Movement On Marriage: Arguments Based On Theology Have Failed

The U.S. Supreme Court normally makes news when it issues rulings. But on Oct. 6, the high court captured headlines for another reason: It decided not to hear a number of cases challenging same-sex marriage.

The court’s action left several lower court rulings that invalidated bans on same-sex marriage intact. Marriage equality was expanded to Indiana, Oklahoma, Utah, Virginia and Wisconsin. It was also legalized in several nearby states covered by the federal appeals courts in question. Marriage equality is now the law in at least 30 states.

Religious Right groups were not pleased. The Alliance Defending Freedom issued a statement insisting that the fight is not over. Another group, the National Organization for Marriage, called for amending the U.S. Constitution to limit marriage to one man and one woman. The Family Research Council insisted that most Americans oppose marriage equality – the opposite of what the polls show.

These organizations seem unable to accept the reality that their arguments have simply failed to carry the day. There’s a reason for that: Their arguments are not very good.

Time and again, when these cases were argued in the lower courts, the attorneys representing “traditional marriage” would be challenged by judges to make their case: Why shouldn’t the economic and social benefits of marriage be extended to committed same-sex couples?

And the attorneys would sputter. They would mutter something about chil­dren – as if same-sex couples were in­capable of raising children. They would point to discredited research. They would talk about the right of states to decide the matter for themselves.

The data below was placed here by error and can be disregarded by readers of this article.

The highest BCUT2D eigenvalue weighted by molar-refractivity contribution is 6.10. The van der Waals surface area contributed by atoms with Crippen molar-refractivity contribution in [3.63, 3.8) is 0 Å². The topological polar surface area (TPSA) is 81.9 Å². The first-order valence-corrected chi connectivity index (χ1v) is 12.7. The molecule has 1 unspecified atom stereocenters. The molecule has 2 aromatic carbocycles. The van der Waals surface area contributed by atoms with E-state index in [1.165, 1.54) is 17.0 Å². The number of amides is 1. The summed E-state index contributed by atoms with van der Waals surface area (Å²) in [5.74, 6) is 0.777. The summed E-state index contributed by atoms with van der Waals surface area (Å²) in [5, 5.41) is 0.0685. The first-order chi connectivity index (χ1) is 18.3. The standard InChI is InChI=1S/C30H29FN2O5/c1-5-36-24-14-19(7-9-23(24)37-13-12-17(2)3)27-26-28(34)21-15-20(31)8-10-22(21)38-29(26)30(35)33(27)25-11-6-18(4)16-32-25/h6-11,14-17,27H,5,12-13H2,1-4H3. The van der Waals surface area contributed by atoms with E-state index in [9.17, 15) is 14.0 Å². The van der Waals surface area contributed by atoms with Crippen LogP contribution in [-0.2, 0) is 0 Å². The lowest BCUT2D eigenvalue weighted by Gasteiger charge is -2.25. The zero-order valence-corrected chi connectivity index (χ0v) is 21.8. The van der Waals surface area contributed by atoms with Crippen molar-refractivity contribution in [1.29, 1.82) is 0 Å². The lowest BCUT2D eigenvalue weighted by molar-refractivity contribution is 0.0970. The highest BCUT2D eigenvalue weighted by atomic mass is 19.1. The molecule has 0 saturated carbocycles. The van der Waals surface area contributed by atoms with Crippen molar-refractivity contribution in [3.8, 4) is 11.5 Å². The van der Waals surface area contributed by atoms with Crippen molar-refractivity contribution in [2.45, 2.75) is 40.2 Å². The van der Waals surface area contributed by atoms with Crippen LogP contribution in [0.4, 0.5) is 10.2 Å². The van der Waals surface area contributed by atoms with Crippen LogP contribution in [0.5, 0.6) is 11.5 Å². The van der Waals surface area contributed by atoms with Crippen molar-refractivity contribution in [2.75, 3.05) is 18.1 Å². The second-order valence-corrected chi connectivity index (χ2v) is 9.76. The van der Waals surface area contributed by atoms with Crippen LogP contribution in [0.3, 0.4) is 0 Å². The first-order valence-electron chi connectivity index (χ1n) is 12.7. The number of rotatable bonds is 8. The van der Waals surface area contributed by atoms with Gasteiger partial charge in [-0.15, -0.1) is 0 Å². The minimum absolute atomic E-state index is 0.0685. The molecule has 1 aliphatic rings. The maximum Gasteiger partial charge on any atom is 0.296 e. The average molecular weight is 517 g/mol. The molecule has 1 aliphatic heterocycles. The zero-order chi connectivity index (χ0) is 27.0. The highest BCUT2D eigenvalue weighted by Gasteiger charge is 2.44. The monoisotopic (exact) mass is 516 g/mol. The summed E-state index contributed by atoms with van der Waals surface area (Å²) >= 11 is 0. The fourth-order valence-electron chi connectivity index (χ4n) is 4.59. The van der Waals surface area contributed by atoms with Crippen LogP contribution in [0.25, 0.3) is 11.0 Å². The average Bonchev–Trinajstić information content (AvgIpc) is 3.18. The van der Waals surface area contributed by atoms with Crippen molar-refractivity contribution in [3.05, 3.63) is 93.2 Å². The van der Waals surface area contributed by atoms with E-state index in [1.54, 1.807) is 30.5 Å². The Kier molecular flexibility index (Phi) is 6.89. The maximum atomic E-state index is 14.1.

One thing they would not do is make arguments grounded in theology. Groups that oppose marriage equality are quite happy to make these arguments when preaching to their followers. But they knew such assertions would be non-starters in court. That left them with precious little to hang their hats on.

Marriage equality first became legal in Massachusetts in 2004. Opposite-sex marriage hasn’t collapsed, and the apocalypse hasn’t been ushered in by a wrathful god. No house of worship has been forced to perform a same-sex marriage.

It would have been better if the high court had accepted a case and extended marriage equality nationwide. For whatever reason, the court has declined to do that. It seems to be moving ahead piecemeal. So be it.

Whether Religious Right groups care to acknowledge it or not, change is already here. Their reaction to recent developments shows that once again, these organizations are on the losing side of law, history and simple decency.